Variegated plants give that much needed contrast to your garden’s fare with their patterned leaves
With gardens shrinking rapidly, many Bangaloreans have only a stand or two of ornamental plants which are grown for their showy foliage, most often on their balconies or terrace. Since the choice is limited, many of the plants are chosen for their unusual leaves. Some ornamental foliage have a striking appearance created by lacy leaves or long needles, while other ornamentals are grown for distinctively coloured leaves. In fact mixing and matching plants with only deep green glossy leaves with plants that have variegated and colourful leaves can create quite an interesting miniature home garden.
Educationist Christine Pereira says, “I love variegated leaf plants, interspersed with flowering plants, they brighten up every garden, dress up every bouquet of flowers and generally make perfect indoor plants, because they enliven every room, atrium or patio. Most of my coleus and crotons were cuttings from friends, which I brought home and propagated into individual plants in my garden.”
Most commonly, ornamental garden plants are grown for the display of aesthetic features including flowers, leaves, scent, and overall foliage. Some plants even boast of an unusual coloured stem, like a variety of the palm family (Arecaceae). The Bismarkia palm has leaves of an unusual and striking blue and the plant can cause quite a stir, in an otherwise green and plain looking garden.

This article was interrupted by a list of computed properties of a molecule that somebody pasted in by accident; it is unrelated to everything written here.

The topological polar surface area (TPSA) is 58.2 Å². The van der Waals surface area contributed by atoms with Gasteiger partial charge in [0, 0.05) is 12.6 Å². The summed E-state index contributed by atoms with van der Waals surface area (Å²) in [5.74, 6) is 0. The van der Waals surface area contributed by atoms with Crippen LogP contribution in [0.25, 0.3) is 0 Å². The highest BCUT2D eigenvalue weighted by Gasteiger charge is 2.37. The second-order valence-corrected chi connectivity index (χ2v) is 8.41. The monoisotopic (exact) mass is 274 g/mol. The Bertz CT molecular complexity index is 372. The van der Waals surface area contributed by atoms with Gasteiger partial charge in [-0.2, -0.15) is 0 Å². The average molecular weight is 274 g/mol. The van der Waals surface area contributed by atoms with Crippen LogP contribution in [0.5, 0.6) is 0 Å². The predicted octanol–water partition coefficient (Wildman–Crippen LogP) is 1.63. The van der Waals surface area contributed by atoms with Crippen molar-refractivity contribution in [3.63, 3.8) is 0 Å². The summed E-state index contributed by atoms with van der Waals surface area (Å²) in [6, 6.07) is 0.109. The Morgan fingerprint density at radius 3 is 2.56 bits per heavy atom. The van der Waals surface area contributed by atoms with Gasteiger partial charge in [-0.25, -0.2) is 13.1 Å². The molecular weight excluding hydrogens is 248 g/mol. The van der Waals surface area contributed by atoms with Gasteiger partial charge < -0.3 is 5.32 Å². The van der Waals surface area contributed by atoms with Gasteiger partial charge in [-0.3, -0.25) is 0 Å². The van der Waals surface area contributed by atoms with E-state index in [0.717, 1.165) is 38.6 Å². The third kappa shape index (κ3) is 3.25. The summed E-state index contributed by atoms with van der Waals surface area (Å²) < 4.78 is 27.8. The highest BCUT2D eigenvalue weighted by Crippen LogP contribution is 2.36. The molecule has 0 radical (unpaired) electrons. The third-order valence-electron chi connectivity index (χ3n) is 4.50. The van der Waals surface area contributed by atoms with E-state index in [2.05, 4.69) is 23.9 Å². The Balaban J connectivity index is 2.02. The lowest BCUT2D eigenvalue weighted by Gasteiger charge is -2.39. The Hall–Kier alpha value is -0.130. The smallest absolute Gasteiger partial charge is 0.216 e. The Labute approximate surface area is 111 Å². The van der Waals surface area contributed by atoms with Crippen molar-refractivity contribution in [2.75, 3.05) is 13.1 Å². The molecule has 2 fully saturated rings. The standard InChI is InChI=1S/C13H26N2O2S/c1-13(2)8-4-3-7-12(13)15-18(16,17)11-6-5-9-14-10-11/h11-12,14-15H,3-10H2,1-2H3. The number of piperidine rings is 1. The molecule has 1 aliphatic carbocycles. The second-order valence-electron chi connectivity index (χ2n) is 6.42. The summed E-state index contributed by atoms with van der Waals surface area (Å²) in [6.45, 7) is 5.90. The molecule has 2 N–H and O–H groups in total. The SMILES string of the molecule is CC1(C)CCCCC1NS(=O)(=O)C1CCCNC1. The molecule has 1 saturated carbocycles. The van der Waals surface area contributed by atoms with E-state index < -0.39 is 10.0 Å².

Sneha Naidu, who boasts a beautiful terrace garden in Fraser Town says, “Contrasts always help bring out the best in everything — people, food, colours. Variegated leaves cut through the monotony of a single colour in any garden.”
According to the BBC, variegated plants are actually pretending to be ill to avoid being eaten by leaf-munching insects. German researchers in the forests of southern Ecuador found that the plain green leaves of a plant were far more frequently damaged by mining moths than those of variegated leaves of the same species nearby. Mining moths lay larvae into the leaves, and the caterpillars munch through the leaf surface, leaving a white trail of damage behind. The plant imitated their variegation patterns, the scientists realise, which is their way of deterring the mining moth from laying its eggs, by pretending to be ill with white patches.
Suzanna Gayatri Kurian who teaches yoga and is an advertising consultant says, “Variegated leaves are a great camouflage for insects and reptiles. That is the reason why I have nearly touched so many garden lizards which blend seamlessly into the colour of these leaves.” And Promila Chaturvedi who runs a commercial nursery says her favourite is the Epipremnum aureum or the ‘Marble Queen’, which is a variegated money plant, which makes a great gift to friends for special occasions.